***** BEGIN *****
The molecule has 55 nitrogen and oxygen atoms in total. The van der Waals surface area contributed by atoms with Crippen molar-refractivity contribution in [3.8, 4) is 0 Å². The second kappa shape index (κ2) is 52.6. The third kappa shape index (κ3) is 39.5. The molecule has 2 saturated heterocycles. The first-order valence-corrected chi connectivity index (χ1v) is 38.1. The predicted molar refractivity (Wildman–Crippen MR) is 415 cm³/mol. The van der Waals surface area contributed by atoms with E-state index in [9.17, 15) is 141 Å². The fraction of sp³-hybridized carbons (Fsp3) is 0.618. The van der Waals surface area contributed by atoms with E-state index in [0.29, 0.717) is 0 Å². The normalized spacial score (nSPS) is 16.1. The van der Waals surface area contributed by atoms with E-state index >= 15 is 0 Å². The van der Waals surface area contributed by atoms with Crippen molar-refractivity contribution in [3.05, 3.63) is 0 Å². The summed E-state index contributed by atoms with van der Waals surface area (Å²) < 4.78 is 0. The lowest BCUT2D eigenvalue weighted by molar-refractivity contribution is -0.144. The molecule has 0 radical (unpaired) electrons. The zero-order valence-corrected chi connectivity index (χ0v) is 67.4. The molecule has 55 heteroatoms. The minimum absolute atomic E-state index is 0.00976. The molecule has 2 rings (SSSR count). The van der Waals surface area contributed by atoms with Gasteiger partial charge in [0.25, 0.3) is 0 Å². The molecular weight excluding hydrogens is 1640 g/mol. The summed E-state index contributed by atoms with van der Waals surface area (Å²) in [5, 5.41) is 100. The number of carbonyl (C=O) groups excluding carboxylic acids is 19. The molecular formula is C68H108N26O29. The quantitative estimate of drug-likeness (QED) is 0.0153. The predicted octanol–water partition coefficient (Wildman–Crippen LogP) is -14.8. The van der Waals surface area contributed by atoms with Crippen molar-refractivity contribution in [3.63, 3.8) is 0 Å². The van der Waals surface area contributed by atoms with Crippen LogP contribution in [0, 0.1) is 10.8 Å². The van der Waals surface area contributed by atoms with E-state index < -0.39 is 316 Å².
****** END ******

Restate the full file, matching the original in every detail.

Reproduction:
The molecule has 55 nitrogen and oxygen atoms in total. The van der Waals surface area contributed by atoms with Crippen molar-refractivity contribution in [3.8, 4) is 0 Å². The second kappa shape index (κ2) is 52.6. The third kappa shape index (κ3) is 39.5. The molecule has 2 saturated heterocycles. The first-order valence-corrected chi connectivity index (χ1v) is 38.1. The predicted molar refractivity (Wildman–Crippen MR) is 415 cm³/mol. The van der Waals surface area contributed by atoms with E-state index in [9.17, 15) is 141 Å². The fraction of sp³-hybridized carbons (Fsp3) is 0.618. The van der Waals surface area contributed by atoms with E-state index in [0.29, 0.717) is 0 Å². The normalized spacial score (nSPS) is 16.1. The van der Waals surface area contributed by atoms with E-state index >= 15 is 0 Å². The van der Waals surface area contributed by atoms with Crippen molar-refractivity contribution in [3.05, 3.63) is 0 Å². The summed E-state index contributed by atoms with van der Waals surface area (Å²) < 4.78 is 0. The lowest BCUT2D eigenvalue weighted by molar-refractivity contribution is -0.144. The molecule has 0 radical (unpaired) electrons. The zero-order valence-corrected chi connectivity index (χ0v) is 67.4. The molecule has 55 heteroatoms. The minimum absolute atomic E-state index is 0.00976. The molecule has 2 rings (SSSR count). The van der Waals surface area contributed by atoms with Gasteiger partial charge in [0.25, 0.3) is 0 Å². The molecular weight excluding hydrogens is 1640 g/mol. The summed E-state index contributed by atoms with van der Waals surface area (Å²) in [5, 5.41) is 100. The number of carbonyl (C=O) groups excluding carboxylic acids is 19. The molecular formula is C68H108N26O29. The quantitative estimate of drug-likeness (QED) is 0.0153. The predicted octanol–water partition coefficient (Wildman–Crippen LogP) is -14.8. The van der Waals surface area contributed by atoms with Crippen molar-refractivity contribution in [3.63, 3.8) is 0 Å². The van der Waals surface area contributed by atoms with Crippen LogP contribution in [0, 0.1) is 10.8 Å². The van der Waals surface area contributed by atoms with E-state index < -0.39 is 316 Å².